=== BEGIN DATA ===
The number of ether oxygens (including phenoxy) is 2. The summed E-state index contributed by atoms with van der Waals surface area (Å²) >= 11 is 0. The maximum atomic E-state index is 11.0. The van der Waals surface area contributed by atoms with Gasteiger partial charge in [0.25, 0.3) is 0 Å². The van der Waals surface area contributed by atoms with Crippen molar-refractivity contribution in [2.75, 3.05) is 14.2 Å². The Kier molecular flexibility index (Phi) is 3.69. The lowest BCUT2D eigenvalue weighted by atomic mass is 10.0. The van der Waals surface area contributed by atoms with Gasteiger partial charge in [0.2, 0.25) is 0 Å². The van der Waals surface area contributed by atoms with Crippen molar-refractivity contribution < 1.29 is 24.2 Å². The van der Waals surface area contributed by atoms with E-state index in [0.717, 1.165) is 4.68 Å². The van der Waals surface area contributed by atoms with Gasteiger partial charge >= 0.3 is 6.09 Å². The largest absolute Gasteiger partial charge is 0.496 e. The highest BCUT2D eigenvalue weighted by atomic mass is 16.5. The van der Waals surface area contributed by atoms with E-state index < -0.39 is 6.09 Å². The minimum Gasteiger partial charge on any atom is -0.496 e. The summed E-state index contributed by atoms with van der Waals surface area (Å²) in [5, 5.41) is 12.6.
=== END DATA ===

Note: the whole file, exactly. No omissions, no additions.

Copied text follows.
The number of ether oxygens (including phenoxy) is 2. The summed E-state index contributed by atoms with van der Waals surface area (Å²) >= 11 is 0. The maximum atomic E-state index is 11.0. The van der Waals surface area contributed by atoms with Gasteiger partial charge in [0.25, 0.3) is 0 Å². The van der Waals surface area contributed by atoms with Crippen molar-refractivity contribution in [2.75, 3.05) is 14.2 Å². The Kier molecular flexibility index (Phi) is 3.69. The lowest BCUT2D eigenvalue weighted by atomic mass is 10.0. The van der Waals surface area contributed by atoms with Gasteiger partial charge in [0.2, 0.25) is 0 Å². The van der Waals surface area contributed by atoms with Crippen molar-refractivity contribution < 1.29 is 24.2 Å². The van der Waals surface area contributed by atoms with E-state index in [0.717, 1.165) is 4.68 Å². The van der Waals surface area contributed by atoms with Gasteiger partial charge >= 0.3 is 6.09 Å². The largest absolute Gasteiger partial charge is 0.496 e. The highest BCUT2D eigenvalue weighted by atomic mass is 16.5. The van der Waals surface area contributed by atoms with E-state index < -0.39 is 6.09 Å². The minimum Gasteiger partial charge on any atom is -0.496 e. The summed E-state index contributed by atoms with van der Waals surface area (Å²) in [5, 5.41) is 12.6.